Recent books in popular psychology, and particularly those about our capacity for judgment and reasoning, don’t paint a flattering picture of our intellectual capacities. They argue that we deceive ourselves, that we become satisfied with a feeling of knowing rather than knowing, that we instrumentalize our capacity for reason to justify what we want (and what we want isn’t itself decided by reason), that we conform unthinkingly to established norms and group opinions. These arguments, it goes without saying, have motives and consequences. I tend to think that both of those (and especially the consequences) deserve an ongoing examination. We could ask, for example, do we feel more inclined to pay attention to and take responsibility for our thinking and decision-making, after we read a book about the subject? Are we charged with an attitude of “Why bother?” or with an attitude of “Let’s get to work?”. Do we pay attention to our own thinking, as opposed to focusing on others or on humanity as a whole? And what about our perception of the boundary between the experts and the laypeople? Does that boundary become thicker and more difficult to cross, as a consequence of the popular treatments of human psychology? Is it the reader that is elevated by the book or is it the pedestal on which the experts stand?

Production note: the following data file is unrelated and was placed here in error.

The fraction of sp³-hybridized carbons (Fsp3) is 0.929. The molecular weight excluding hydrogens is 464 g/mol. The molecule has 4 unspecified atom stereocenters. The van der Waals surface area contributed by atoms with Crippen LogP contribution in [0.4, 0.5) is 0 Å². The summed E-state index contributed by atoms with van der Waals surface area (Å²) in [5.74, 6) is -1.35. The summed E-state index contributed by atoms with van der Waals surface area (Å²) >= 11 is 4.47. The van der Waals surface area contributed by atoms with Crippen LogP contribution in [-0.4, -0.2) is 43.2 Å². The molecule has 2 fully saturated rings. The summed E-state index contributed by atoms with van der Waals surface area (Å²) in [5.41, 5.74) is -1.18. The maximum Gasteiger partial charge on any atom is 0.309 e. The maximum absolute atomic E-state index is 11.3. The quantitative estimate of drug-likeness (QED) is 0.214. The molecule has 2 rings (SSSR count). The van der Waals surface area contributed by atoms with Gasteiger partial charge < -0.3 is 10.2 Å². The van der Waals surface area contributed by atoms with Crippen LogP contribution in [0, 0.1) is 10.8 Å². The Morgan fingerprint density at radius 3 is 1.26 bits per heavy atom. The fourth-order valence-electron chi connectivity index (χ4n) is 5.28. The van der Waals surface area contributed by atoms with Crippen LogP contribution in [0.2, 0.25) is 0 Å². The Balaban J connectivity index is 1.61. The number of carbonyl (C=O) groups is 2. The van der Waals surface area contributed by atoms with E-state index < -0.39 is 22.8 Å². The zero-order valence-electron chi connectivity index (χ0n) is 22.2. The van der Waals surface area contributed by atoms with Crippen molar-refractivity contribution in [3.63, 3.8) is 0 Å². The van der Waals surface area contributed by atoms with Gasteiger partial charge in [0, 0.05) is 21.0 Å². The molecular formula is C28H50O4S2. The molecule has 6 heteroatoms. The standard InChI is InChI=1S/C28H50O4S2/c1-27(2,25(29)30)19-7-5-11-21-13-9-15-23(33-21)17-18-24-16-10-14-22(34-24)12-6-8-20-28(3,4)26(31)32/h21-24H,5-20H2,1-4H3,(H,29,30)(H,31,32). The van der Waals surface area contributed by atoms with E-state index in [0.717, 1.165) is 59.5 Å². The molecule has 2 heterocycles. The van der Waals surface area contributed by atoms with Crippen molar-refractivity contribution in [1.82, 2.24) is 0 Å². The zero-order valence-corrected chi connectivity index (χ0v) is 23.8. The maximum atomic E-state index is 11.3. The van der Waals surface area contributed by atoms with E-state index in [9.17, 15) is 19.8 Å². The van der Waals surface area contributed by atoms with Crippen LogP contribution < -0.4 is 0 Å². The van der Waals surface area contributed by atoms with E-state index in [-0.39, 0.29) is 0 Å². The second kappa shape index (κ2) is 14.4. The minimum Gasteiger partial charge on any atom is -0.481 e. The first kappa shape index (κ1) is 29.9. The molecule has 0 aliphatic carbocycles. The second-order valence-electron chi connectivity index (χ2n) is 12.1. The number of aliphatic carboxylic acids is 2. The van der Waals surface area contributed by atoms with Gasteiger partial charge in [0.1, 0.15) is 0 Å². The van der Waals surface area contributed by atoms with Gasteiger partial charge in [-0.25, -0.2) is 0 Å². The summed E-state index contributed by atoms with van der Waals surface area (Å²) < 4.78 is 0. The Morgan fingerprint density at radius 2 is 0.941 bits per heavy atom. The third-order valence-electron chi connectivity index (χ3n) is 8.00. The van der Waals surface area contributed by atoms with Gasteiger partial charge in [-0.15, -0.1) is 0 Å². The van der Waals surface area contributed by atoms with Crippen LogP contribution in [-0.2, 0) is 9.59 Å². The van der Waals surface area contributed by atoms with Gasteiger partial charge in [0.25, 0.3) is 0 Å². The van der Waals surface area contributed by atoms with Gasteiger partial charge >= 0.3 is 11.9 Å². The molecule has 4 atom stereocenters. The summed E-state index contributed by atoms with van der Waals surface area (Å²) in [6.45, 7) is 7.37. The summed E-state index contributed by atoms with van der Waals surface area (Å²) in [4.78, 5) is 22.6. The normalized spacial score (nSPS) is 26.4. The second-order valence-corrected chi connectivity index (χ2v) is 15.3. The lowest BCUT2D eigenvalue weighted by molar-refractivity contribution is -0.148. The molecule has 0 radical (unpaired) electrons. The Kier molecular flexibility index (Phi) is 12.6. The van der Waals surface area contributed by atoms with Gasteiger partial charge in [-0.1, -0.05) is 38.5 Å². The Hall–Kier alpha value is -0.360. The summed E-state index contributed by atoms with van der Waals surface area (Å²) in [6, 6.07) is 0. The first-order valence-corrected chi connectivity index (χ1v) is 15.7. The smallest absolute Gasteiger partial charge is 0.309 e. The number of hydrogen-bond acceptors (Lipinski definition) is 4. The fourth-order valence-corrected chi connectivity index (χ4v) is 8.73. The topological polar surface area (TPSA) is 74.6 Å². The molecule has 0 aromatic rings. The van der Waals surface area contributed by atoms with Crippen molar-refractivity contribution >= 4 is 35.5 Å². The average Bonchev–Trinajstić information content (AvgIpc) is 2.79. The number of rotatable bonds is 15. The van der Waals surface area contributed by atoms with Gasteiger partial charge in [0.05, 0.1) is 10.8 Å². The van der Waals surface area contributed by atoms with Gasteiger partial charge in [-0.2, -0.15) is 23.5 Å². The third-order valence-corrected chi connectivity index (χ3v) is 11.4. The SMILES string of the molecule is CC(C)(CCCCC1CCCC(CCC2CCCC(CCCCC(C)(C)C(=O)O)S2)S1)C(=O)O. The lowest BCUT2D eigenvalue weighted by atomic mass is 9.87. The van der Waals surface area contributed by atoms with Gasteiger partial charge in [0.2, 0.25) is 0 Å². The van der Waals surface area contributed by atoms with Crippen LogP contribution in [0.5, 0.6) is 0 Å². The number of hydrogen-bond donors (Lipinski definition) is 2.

My thinking about these questions is related to why I liked Julia Galef’s book, The Scout Mindset: Why Some People See Things Clearly and Others Don’t. Reading this book, I believe, would encourage us to take responsibility over our thinking process; it would encourage paying attention to the our own thinking (as opposed to a passive and unproductive pessimism about the unthinking masses or those people with their incorrigible biases); and, in doing so, it subverts the boundary between the rational experts (who are equipped to write books about our irrationality) and the laity (who are informed about themselves, thanks to the experts). The books, and the approach, that I am criticizing responds to the limits of human rationality, by reinforcing the dichotomy between experts and non-experts. Galef’s approach is superior and preferable, in my opinion, because she does not reinforce that tendency.